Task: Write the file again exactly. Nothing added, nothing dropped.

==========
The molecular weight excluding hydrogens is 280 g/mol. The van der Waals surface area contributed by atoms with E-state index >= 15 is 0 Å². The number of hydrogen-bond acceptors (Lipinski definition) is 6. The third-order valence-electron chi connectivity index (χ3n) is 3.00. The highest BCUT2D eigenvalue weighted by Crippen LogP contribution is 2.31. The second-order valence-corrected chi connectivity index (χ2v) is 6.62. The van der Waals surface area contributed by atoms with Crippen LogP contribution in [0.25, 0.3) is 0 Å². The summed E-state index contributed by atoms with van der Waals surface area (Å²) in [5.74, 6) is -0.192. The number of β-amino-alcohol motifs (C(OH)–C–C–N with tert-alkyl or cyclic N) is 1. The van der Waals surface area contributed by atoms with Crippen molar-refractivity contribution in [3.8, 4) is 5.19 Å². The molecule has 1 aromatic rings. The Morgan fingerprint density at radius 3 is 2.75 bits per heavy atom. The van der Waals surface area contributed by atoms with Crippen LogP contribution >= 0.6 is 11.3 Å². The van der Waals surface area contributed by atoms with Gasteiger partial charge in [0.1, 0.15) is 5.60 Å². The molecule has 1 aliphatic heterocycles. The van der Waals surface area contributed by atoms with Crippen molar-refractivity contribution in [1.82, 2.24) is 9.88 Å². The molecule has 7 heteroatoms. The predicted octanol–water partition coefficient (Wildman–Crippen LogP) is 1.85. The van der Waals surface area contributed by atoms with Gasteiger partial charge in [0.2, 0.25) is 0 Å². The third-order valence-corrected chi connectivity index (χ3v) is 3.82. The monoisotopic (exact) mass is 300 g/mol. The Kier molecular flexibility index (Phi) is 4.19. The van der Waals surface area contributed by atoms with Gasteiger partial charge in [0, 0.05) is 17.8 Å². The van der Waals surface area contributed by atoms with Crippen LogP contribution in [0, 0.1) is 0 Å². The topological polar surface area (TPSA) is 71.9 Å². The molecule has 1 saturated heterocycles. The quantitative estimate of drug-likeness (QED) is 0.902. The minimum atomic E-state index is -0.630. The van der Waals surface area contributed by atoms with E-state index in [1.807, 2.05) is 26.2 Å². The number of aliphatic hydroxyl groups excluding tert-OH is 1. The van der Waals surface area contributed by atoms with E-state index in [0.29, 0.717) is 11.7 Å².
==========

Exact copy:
The molecular weight excluding hydrogens is 280 g/mol. The van der Waals surface area contributed by atoms with E-state index >= 15 is 0 Å². The number of hydrogen-bond acceptors (Lipinski definition) is 6. The third-order valence-electron chi connectivity index (χ3n) is 3.00. The highest BCUT2D eigenvalue weighted by Crippen LogP contribution is 2.31. The second-order valence-corrected chi connectivity index (χ2v) is 6.62. The van der Waals surface area contributed by atoms with Crippen LogP contribution in [0.25, 0.3) is 0 Å². The summed E-state index contributed by atoms with van der Waals surface area (Å²) in [5.74, 6) is -0.192. The number of β-amino-alcohol motifs (C(OH)–C–C–N with tert-alkyl or cyclic N) is 1. The van der Waals surface area contributed by atoms with Crippen molar-refractivity contribution in [3.8, 4) is 5.19 Å². The molecule has 1 aromatic rings. The Morgan fingerprint density at radius 3 is 2.75 bits per heavy atom. The van der Waals surface area contributed by atoms with Crippen LogP contribution >= 0.6 is 11.3 Å². The van der Waals surface area contributed by atoms with Gasteiger partial charge in [0.1, 0.15) is 5.60 Å². The molecule has 1 aliphatic heterocycles. The van der Waals surface area contributed by atoms with Crippen molar-refractivity contribution in [1.82, 2.24) is 9.88 Å². The molecule has 7 heteroatoms. The predicted octanol–water partition coefficient (Wildman–Crippen LogP) is 1.85. The van der Waals surface area contributed by atoms with Gasteiger partial charge in [0.2, 0.25) is 0 Å². The third-order valence-corrected chi connectivity index (χ3v) is 3.82. The monoisotopic (exact) mass is 300 g/mol. The Kier molecular flexibility index (Phi) is 4.19. The van der Waals surface area contributed by atoms with Gasteiger partial charge in [0, 0.05) is 17.8 Å². The van der Waals surface area contributed by atoms with Crippen LogP contribution in [0, 0.1) is 0 Å². The topological polar surface area (TPSA) is 71.9 Å². The molecule has 1 saturated heterocycles. The quantitative estimate of drug-likeness (QED) is 0.902. The minimum atomic E-state index is -0.630. The van der Waals surface area contributed by atoms with E-state index in [1.807, 2.05) is 26.2 Å². The number of aliphatic hydroxyl groups excluding tert-OH is 1. The van der Waals surface area contributed by atoms with E-state index in [0.29, 0.717) is 11.7 Å².